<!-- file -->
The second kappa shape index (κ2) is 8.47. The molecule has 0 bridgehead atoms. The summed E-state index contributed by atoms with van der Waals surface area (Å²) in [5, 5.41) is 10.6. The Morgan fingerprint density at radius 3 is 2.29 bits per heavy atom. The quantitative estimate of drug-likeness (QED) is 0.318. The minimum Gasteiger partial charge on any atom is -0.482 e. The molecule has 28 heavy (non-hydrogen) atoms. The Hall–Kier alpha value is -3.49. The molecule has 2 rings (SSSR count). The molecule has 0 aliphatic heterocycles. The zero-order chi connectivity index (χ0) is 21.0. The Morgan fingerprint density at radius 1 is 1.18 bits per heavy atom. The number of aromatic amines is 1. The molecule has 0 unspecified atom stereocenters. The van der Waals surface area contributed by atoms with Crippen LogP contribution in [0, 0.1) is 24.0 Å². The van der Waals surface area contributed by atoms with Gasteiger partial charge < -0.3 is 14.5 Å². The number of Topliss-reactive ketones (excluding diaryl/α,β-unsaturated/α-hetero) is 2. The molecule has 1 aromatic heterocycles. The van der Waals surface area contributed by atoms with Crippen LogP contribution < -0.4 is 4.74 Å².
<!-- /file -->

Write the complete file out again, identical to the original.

The second kappa shape index (κ2) is 8.47. The molecule has 0 bridgehead atoms. The summed E-state index contributed by atoms with van der Waals surface area (Å²) in [5, 5.41) is 10.6. The Morgan fingerprint density at radius 3 is 2.29 bits per heavy atom. The quantitative estimate of drug-likeness (QED) is 0.318. The minimum Gasteiger partial charge on any atom is -0.482 e. The molecule has 28 heavy (non-hydrogen) atoms. The Hall–Kier alpha value is -3.49. The molecule has 2 rings (SSSR count). The molecule has 0 aliphatic heterocycles. The zero-order chi connectivity index (χ0) is 21.0. The Morgan fingerprint density at radius 1 is 1.18 bits per heavy atom. The number of aromatic amines is 1. The molecule has 0 unspecified atom stereocenters. The van der Waals surface area contributed by atoms with Crippen LogP contribution in [0, 0.1) is 24.0 Å². The van der Waals surface area contributed by atoms with Gasteiger partial charge < -0.3 is 14.5 Å². The number of Topliss-reactive ketones (excluding diaryl/α,β-unsaturated/α-hetero) is 2. The molecule has 1 aromatic heterocycles. The van der Waals surface area contributed by atoms with Crippen LogP contribution < -0.4 is 4.74 Å².